Summarizing Our Thoughts on Baseball

Posted on December 10, 2006 by

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The free agent market in baseball is in full-swing and already gobs of money have been offered and accepted. With the money flying the cries about the disparity between the haves and have-nots are once again being heard. So perhaps it is a good time to review what The Wages of Wins says about money and baseball.

1. The relationship between market size and wins in baseball is very weak. In fact, if you take the Yankees out of the sample, there is no statistical relationship between the size of the market where a team plays and its fortunes on the field. What this means is that where a team is located does not appear to guarantee success, or doom a team to failure.

2. The relationship between payroll and wins is also rather weak. Payroll only explains 18% of wins in baseball. That is a stronger relationship than what we observe in basketball or football, but it still does not appear to be the case that teams can simply buy a championship in baseball.

3. We found that competitive balance in baseball is primarily influenced by the size of the underlying population of talent (not the rookie draft or free agency). So although the amount of money in the game has increased across time, competitive balance has not become any worse. In fact, relative to the first half of the twentieth century, competitive balance is better today.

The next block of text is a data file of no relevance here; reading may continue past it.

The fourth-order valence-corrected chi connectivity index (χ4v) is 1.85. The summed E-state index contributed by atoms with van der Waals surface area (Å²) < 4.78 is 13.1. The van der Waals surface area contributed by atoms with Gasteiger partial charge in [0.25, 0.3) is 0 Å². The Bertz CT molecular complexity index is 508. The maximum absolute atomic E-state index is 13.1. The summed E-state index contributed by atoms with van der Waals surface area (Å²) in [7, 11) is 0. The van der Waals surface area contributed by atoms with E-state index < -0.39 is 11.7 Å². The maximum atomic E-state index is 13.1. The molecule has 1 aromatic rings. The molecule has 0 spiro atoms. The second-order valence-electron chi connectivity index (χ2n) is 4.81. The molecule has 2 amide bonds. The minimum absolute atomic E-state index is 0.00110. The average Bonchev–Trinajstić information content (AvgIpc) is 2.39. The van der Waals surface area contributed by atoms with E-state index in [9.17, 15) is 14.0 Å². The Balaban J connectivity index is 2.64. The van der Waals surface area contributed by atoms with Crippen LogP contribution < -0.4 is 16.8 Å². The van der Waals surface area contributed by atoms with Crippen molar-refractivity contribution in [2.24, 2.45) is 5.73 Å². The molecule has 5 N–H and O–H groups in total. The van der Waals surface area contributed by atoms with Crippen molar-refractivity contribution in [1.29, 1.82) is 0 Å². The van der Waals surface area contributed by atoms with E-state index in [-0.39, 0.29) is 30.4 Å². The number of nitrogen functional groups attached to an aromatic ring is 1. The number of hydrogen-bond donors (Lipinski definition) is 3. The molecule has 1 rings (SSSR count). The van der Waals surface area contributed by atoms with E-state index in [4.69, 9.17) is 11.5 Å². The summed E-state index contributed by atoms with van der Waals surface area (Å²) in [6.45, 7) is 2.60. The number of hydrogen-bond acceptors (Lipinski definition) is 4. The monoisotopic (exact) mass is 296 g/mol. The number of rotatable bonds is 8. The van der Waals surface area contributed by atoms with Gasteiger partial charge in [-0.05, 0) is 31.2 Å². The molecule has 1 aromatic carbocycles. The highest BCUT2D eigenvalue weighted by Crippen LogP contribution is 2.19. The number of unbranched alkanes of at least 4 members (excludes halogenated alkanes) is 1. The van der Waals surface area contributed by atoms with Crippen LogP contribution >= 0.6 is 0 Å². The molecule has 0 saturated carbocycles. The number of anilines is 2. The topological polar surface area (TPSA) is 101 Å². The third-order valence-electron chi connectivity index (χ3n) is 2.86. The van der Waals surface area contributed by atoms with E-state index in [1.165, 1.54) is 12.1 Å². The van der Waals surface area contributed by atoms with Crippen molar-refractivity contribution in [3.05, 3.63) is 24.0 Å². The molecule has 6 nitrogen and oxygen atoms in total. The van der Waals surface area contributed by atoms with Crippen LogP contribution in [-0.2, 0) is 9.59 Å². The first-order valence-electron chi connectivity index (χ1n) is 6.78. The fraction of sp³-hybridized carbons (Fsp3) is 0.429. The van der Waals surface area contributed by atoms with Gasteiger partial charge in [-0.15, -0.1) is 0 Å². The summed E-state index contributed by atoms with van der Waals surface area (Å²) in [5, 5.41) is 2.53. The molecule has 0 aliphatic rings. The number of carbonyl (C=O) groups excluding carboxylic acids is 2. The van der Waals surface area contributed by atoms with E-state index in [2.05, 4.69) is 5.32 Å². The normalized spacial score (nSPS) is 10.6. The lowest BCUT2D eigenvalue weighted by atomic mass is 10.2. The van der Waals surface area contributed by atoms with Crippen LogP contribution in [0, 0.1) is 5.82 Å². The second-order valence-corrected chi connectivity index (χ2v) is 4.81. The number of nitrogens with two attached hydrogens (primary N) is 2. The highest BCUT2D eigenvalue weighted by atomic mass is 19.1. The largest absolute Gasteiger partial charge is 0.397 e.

4. Unfortunately, although we have published at least ten papers on competitive balance, it is not entirely clear that fans care about the level of balance in a league (wish we knew that before we wrote the papers). Studies have not found a very strong relationship between the level of competitive balance in baseball and fan interest.

5. It has also been noted in the literature that leagues do not desire perfect balance. If wins generate more revenue in New York, leagues would do better if New York teams won more often than teams located where wins are less valuable.

Given all this, when people argue

a) teams can simply buy a championship in baseball and

b) money is threatening the future of baseball

it appears they are wrong on both counts. Teams cannot simply buy a championship. And even if money was harming the level of balance in the game, we are not sure fans would really care.

In sum, the haves vs. have-nots stories give sports writers something to comment on during the off-season. But it is not clear that much of this story is actually consistent with the empirical evidence.

– DJ

Posted in: Baseball Stories